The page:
post #5 of 9
Quote:
Originally Posted by Atomicman View Post
 

makes for a very smooth clean edge point, you can feel the difference with your finger after you do this. 

 

 

And a smooth clean edge is what you're looking for.  Often, a burr is misinterpreted as uber sharp and a clean smooth edge may give some, the notion their edge isn't as sharp because it doesn't have that nasty, ouch, razor sharp feel to it but in all actuality, that ouchie razor sharp feel is just a really thin, weak piece of metal, aka burr, that's been worked out to the edge.

 

If any have spent much time learning the art of sharpening knives it'll make complete sense because it's the same burr you deal with there, too.  A little micro burr on a knife edge can falsely make some think it's uber sharp because it has the ouchie razor sharp feel to it but really all you're feeling is the super thin piece of metal that's been worked out to the edge and because it's so thin, as soon as it folds over, it won't cut worth a darn.

 

A sharp clean edge with casual contact shouldn't cut you but an edge with a burr can.  Just something to think about.

post #6 of 9
Quote:
Originally Posted by MoJo23 View Post
 

And a smooth clean edge is what you're looking for.  Often, a burr is misinterpreted as uber sharp and a clean smooth edge may give some, the notion their edge isn't as sharp because it doesn't have that nasty, ouch, razor sharp feel to it but in all actuality, that ouchie razor sharp feel is just a really thin, weak piece of metal, aka burr, that's been worked out to the edge.

 

If any have spent much time learning the art of sharpening knives it'll make complete sense because it's the same burr you deal with there, too.  A little micro burr on a knife edge can falsely make some think it's uber sharp because it has the ouchie razor sharp feel to it but really all you're feeling is the super thin piece of metal that's been worked out to the edge and because it's so thin, as soon as it folds over, it won't cut worth a darn.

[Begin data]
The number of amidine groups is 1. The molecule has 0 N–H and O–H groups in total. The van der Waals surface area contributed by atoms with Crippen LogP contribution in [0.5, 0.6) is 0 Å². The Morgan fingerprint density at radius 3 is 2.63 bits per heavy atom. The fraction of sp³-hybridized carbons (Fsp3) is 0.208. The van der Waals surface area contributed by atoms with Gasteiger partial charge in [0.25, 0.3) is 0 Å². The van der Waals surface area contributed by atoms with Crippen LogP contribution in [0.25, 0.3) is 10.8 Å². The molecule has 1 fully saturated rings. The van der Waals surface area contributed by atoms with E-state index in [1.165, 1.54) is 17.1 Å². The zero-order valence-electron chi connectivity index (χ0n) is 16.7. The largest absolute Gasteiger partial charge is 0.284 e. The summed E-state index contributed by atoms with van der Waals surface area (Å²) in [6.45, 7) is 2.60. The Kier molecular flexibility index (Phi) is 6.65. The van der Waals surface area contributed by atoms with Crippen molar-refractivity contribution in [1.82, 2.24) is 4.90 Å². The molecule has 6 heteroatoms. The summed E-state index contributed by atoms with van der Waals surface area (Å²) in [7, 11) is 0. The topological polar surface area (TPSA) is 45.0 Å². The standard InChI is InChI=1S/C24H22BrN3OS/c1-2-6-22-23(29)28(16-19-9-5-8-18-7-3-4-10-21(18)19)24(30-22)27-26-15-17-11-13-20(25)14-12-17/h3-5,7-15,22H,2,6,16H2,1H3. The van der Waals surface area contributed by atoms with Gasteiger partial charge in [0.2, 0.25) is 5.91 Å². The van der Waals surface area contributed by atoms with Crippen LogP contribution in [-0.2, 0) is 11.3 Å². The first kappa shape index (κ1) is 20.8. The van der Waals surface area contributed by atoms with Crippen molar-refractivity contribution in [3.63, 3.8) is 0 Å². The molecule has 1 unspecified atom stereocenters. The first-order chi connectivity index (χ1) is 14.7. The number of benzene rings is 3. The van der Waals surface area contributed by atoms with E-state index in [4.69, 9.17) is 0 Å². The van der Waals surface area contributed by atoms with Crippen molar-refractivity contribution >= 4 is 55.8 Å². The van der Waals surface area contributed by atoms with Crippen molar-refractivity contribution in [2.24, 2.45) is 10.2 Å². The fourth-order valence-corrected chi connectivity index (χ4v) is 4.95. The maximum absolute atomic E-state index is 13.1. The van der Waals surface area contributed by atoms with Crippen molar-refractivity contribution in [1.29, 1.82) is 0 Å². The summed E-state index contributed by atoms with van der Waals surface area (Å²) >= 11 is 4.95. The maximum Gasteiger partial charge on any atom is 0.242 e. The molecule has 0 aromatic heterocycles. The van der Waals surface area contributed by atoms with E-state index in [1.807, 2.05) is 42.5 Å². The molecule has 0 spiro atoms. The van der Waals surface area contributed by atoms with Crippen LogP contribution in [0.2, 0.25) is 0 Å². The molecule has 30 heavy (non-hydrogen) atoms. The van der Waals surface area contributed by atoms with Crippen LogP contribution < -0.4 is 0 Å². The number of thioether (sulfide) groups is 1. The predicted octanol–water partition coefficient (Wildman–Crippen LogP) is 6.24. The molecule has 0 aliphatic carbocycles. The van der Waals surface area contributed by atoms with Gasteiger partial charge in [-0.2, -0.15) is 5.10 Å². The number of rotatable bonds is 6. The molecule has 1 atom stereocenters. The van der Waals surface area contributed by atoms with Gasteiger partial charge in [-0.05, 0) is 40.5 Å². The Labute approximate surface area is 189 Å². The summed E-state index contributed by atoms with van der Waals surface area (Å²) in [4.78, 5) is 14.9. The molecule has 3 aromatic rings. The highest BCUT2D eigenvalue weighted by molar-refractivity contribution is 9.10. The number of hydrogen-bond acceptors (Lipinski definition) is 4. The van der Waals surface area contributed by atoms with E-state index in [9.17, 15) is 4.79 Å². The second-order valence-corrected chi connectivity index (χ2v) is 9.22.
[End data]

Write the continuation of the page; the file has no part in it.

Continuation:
A sharp clean edge with casual contact shouldn't cut you but an edge with a burr can.  Just something to think about.

:beercheer:  Exactly! 

post #7 of 9

All the above.  Good done.

post #8 of 9

 

This is the burr on a chisel edge.  Same principle as a ski edge.  The steel is pulled and stretched into a thin edge that hinders the sharp edge.  Remove it.  Deburring the edge is nothing like removing steel from the edge itself.  A brief swipe with a fine stone or similar tool works well.

 

 

A cabinet scraper has an intentional burr used to scrape the wood smooth.  Nothing new here, this is how steel reacts when pulled by a burnishing tool or sharpening tool.

post #9 of 9
Quote:
Originally Posted by KevinF View Post

Two of the "guiding principles" of the tuning forum here are:
  1. Sharpening the side edge will (usually) cause a burr that needs to be removed by stoning the base edge
  2. Don't ever touch the base edge again once it's set.

These two steps seem to contradict each other as removing the burr means you have to put something up against the base edge?  Is there something "magic" about ceramic stones that will enable them to remove the burr without increasing the base edge angle?

Since I started doing my edge work last season, I've always removed the burr caused by step#1 by putting a ceramic stone in a base bevel guide and giving the base edge a pass or two.  I've seen others advocate doing this by hand.  Any particular reason to go one way or the other (i.e., guides vs. by hand)?  I've always been worried about rolling the stone over my nice newly sharpened edge and dulling it...  And here in New England, I want sharp edges.  smile.gif

I tend to think of setting the edges as the time I use a file, then follow up with stones through a progression. The rest of the time I just polish or clean them with finer grit stones. I go by sound and feel mostly.

I know that even with stones you can wear things down, or in the case of the base edge, up, but unless you are using unneeded pressure or a coarse grit, this should be minimal. Not doing it will have a bigger impact by leaving the burr than doing it and possibly changing the base edge angle slightly. Very slightly. I guess you could also argue that skiing on hard surfaces like we enjoy in the east will put waaayyy more friction on the base edge than any hand held stone or gummy as long as the pressure is minimal. It's the same friction that removed the structure from the base.

I think a good Way to think about this is you are wanting to remove a burr and not change the base edge angle or take away any base edge material. Just what folded over from the side edge. So you are still working the side edge. You are just coming at it from a different angle.